My dear Sam. You cannot always be torn in two. You will have to be one and whole for many years. You have so much to enjoy and to be and to do. Your part in the story will go on.
— Frodo, The Return of the King

Such a shift in the balance of a core relationship – and many other changing dynamics and friendships throughout the films – happens organically through the storytelling. The long runtimes allow for ample world-building and – I would argue – never indulge in filler material. I can’t imagine watching the theatrical cuts after having seen the extended editions. The added scenes are far from superfluous. They encourage viewers to have a little more empathy and sympathy for our heroes (Concerning Hobbits, Gilraen’s memorial, Theodred’s funeral). They even provide better narrative tension as well as closure for the film’s villains (Saruman’s death, the Mouth of Sauron).

That’s not to say an extended cut is always the wisest, as it is a huge ask of any audience. Sitting through almost four and a half hours for just a single film is no small feat. However, focal points and memorable side characters allow room for the story to flourish without losing any emotional anchors between viewer and narrative. Take the two children separated from their mother in The Two Towers. A simple, yet effective plot device that explicates the horrors of invasion and war without having to actually witness bloodshed. That’s not to say there isn’t carnage of any sort throughout that film – Towers is the most straightforward war film out of the three – but the film depicts it on both micro and macro levels.

This works particularly well as the battle scenes get longer and more numerous over the course of the films. There is a real sense of fatigue present by the time we get to the Battle at the Black Gate, but we don’t just feel that we’ve seen enough fighting in general. We just don’t want to see our favourites get hurt, or perhaps even bite the dust. Meanwhile, we see some iconic villains who are fantastically acted through all those prosthetics (Lurtz and Gothmog, especially) that we love to hate. There is a whole subtextual discussion about the evil of fathers and lineage that I won’t get into in this blog post, but do want to address at some point in the future – because it all works to give the films gravitas and meaning.

LOTR is as emotionally taxing as it is physically draining to watch (from all the crying… or the tension in your shoulders). As much as the series is about faith, it is also about the reality of death.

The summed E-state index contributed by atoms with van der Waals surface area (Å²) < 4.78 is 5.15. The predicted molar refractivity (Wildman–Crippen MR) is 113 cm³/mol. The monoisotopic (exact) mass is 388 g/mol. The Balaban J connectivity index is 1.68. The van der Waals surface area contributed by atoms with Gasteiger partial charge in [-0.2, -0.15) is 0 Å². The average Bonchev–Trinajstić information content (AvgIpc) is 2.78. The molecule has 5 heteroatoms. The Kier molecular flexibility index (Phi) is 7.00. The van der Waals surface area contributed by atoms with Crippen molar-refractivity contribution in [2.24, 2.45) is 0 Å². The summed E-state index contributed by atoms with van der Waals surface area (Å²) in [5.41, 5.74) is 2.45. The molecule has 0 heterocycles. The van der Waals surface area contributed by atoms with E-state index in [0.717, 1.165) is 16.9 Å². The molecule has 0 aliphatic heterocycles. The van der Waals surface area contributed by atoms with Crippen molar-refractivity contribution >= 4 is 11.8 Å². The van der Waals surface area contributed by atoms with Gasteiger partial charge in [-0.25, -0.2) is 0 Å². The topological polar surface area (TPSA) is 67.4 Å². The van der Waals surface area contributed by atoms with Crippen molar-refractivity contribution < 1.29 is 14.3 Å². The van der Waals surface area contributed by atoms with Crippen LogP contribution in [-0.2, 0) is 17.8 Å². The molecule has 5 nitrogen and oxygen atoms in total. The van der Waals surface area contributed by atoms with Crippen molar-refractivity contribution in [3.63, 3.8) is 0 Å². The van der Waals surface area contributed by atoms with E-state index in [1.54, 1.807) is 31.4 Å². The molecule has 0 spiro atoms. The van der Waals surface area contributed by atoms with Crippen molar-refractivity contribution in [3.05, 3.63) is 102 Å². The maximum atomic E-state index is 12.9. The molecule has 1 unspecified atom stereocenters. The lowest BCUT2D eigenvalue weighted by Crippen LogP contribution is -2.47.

The journey doesn’t end here. Death is just another path. One that we all must take.
— Gandalf, The Return of the King

That’s possibly what makes LOTR so human. When Frodo sails across the sea at the end of ROTK, he essentially dies. It’s an undoubtedly spiritual story, in part due to Tolkien’s own Christian roots. However, the idea of ‘rebirth’ in the films do not always mean resurrection in the literal sense (unless you happen to be Gandalf). Each member of the Fellowship is reborn in some way: Aragorn accepts his royal heritage; Legolas and Gimli put aside cultural differences and accept one another; all the Hobbits have had to tap into unknown strengths throughout the course of the war. These characters become the best versions of themselves.

It’s like in the great stories, Mr. Frodo. The ones that really mattered. Full of darkness and danger, they were. And sometimes you didn’t want to know the end. Because how could the end be happy? How could the world go back to the way it was when so much bad had happened? But in the end, it’s only a passing thing, this shadow. Even darkness must pass. A new day will come. And when the sun shines it will shine out the clearer. Those were the stories that stayed with you. That meant something, even if you were too small to understand why.
— Sam, The Two Towers

Does that make these films idealistic? Sure. But its brand of optimism is never sickly. It emphasises that even the tiniest effort to shift the most dire of circumstances is valuable as long as it is genuine. That’s what makes LOTR such a good story. The encouragement isn’t cheap; nor is the positivism there to sugarcoat hardship. Instead, it centres on resilience in the purest sense of the word, and although sacrifice can precede reward, it is possible to heal and carry on.